GAUTIER — UFOs. Real or imaginary?
There’s the Hollywood version and then there’s Charles Hickson of Gautier.
Hickson and fishing partner, Calvin Parker, were near a pier at Shaupeter Shipyard in Pascagoula on the evening of Oct. 11, 1973, when they reported being abducted by robot-like aliens and taken aboard an egg-shaped, glowing spacecraft.
Their account of that night is the type stuff movies should be made of.
They spoke of floating creatures and being examined by an electronic eye, within an approximate 20-minute time frame. Hickson remained conscious but could only move his eyes. Parker fainted.
Hickson was recently interviewed at his Gautier home following the release of “War of the Worlds,” a present-day retelling of H.G. Wells’ classic, sci-fi adventure thriller that reveals the extraordinary battle for the future of humankind through the eyes of one American family fighting to survive it.
“Some of the movies they make now I watch, some I don’t. They’re not what Calvin and I went through with. They are make-believe. What happened to us is a natural fact,” Hickson said. “I notice here lately, they’ve been having a lot of UFO programs on the History Channel.”
Hollywood touts several variations of alien-life. Hickson, at 74, has not deviated from accounts he has given to local police, government investigators, television commentators such as Dick Cavett and Johnny Carson, or anyone else who has asked.
Under hypnosis, he recalled seeing human-like beings aboard the craft.
“Evidently they couldn’t live in our atmosphere and had the robots come out and handle us,” he said. Hickson believes the aliens will return.
“They are still having UFO sightings around the world,” he said. “I still get letters from people all over the whole world who tell me things they went through. Some of them won’t talk to anybody else about it.”
The fear, sleepless nights, inability to eat, afraid of the outdoors — emanating from that night — are long gone and in some ways, so has the close relationship shared with Parker.
“They didn’t do me any physical harm. They give me a bad fright. They gave Calvin a heck of a fright. In fact, I don’t think he will ever get over it,” Hickson said. Parker, then 19, left Jackson County.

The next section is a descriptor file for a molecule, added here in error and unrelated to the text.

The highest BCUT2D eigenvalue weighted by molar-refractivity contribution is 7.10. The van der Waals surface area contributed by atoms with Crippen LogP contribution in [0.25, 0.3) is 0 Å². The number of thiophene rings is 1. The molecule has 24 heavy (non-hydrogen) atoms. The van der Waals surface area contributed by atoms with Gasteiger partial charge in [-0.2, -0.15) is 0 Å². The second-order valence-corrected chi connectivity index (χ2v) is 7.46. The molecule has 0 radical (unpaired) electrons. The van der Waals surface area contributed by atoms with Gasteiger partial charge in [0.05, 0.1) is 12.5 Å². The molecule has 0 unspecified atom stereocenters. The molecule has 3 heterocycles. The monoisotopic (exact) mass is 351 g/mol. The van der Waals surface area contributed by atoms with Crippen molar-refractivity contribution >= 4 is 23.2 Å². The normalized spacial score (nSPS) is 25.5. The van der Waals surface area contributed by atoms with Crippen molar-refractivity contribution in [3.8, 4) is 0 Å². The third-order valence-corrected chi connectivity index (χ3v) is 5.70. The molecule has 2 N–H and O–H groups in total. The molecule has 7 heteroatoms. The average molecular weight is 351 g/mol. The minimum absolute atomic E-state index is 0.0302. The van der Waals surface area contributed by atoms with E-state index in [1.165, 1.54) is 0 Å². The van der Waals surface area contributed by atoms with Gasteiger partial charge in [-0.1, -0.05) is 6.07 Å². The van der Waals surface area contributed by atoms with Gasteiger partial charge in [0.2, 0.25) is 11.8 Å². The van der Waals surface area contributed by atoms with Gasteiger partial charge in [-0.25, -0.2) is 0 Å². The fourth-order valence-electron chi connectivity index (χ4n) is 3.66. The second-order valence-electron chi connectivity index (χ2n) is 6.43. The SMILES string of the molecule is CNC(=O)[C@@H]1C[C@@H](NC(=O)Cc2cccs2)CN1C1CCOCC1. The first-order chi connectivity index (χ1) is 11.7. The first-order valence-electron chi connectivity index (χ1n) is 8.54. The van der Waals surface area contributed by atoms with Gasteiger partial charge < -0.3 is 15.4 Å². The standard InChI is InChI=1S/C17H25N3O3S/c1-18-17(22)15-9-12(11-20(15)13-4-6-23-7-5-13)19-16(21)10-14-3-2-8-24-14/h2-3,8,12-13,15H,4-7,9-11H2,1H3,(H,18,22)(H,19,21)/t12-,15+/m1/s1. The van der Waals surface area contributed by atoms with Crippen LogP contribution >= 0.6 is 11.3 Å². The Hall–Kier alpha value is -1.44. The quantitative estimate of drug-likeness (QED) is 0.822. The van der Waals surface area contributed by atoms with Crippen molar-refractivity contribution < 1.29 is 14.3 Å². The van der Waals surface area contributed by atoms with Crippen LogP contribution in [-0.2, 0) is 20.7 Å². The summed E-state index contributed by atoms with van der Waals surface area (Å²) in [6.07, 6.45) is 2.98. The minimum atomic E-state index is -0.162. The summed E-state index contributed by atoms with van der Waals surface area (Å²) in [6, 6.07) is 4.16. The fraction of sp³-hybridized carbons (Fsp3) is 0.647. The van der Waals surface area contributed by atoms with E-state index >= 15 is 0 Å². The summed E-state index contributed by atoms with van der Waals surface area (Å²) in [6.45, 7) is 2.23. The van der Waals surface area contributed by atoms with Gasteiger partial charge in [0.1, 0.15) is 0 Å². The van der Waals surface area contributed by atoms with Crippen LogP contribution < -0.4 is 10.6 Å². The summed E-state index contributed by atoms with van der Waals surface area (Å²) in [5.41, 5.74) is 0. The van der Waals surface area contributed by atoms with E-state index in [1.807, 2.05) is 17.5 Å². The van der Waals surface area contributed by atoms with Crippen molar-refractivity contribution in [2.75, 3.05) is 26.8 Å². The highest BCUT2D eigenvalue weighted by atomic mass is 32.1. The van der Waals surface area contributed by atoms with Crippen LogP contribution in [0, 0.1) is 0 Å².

“I don’t know what the answer is. I may never find an answer during my lifetime. Everybody has to have their own beliefs. I think some day in the near future, people will know there are other worlds with life on them because we are going farther and farther with space exploration. We’ve got probes around Mars and Jupiter,” he said.
Over the years, Hickson has received letters from others who said they, too, saw the craft that night.
“They didn’t want to be ridiculed,” he said.
Mike Cataldo, a retired Navy chief petty officer now living in Florida, contacted The Mississippi Press a couple of years ago.
“We saw it, no question about it. We talked about it. Was it a shooting star, a meteorite? This was very different,” he said. “As quickly as we saw it, it just vanished.”
Hickson has since published a book of the account, “UFO: Contact at Pascagoula.” The $15 hardback can be purchased by calling Hickson at (228) 497-4753.
“Everywhere I go and I’ve been to many big colleges and universities all over the country and they’ve never ridiculed me at all. They’ve been very interested. They want to ask questions. They are eager to learn. I think they realize some day they will have to cope with that. It’s something I will never get over,” he said.
A year ago, Hickson lost his wife, Blanche. They celebrated 50 years of marriage prior to her death. Back surgery keeps him from traveling a lot but he still keeps in touch through e-mail, television, phone and postal service.
“I think there are many, many worlds out there. Some with life on it. God didn’t only create this little earth. He created this universe and I don’t know how many beyond this. They say that it’s still expanding so I guess there’s no end to it out there, I suppose,” he said.
© 2005 The Mississippi Press.